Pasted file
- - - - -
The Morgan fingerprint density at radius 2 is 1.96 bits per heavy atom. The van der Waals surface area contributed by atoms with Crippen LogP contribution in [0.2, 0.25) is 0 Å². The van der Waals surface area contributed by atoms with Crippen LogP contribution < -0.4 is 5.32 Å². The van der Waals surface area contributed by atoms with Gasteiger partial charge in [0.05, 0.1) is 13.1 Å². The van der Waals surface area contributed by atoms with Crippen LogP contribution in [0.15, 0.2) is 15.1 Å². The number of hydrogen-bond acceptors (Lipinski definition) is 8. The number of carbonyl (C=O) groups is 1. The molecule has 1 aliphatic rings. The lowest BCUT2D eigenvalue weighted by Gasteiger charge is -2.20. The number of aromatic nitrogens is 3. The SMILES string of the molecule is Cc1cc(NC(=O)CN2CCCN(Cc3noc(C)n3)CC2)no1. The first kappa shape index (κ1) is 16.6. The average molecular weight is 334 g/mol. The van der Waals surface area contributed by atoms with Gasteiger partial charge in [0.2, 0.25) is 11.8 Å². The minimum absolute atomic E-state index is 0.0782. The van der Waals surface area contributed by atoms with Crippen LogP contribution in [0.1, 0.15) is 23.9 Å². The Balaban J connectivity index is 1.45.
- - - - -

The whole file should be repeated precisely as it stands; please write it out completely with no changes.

The Morgan fingerprint density at radius 2 is 1.96 bits per heavy atom. The van der Waals surface area contributed by atoms with Crippen LogP contribution in [0.2, 0.25) is 0 Å². The van der Waals surface area contributed by atoms with Crippen LogP contribution < -0.4 is 5.32 Å². The van der Waals surface area contributed by atoms with Gasteiger partial charge in [0.05, 0.1) is 13.1 Å². The van der Waals surface area contributed by atoms with Crippen LogP contribution in [0.15, 0.2) is 15.1 Å². The number of hydrogen-bond acceptors (Lipinski definition) is 8. The number of carbonyl (C=O) groups is 1. The molecule has 1 aliphatic rings. The lowest BCUT2D eigenvalue weighted by Gasteiger charge is -2.20. The number of aromatic nitrogens is 3. The SMILES string of the molecule is Cc1cc(NC(=O)CN2CCCN(Cc3noc(C)n3)CC2)no1. The first kappa shape index (κ1) is 16.6. The average molecular weight is 334 g/mol. The van der Waals surface area contributed by atoms with Gasteiger partial charge in [0.2, 0.25) is 11.8 Å². The minimum absolute atomic E-state index is 0.0782. The van der Waals surface area contributed by atoms with Crippen LogP contribution in [0.1, 0.15) is 23.9 Å². The Balaban J connectivity index is 1.45.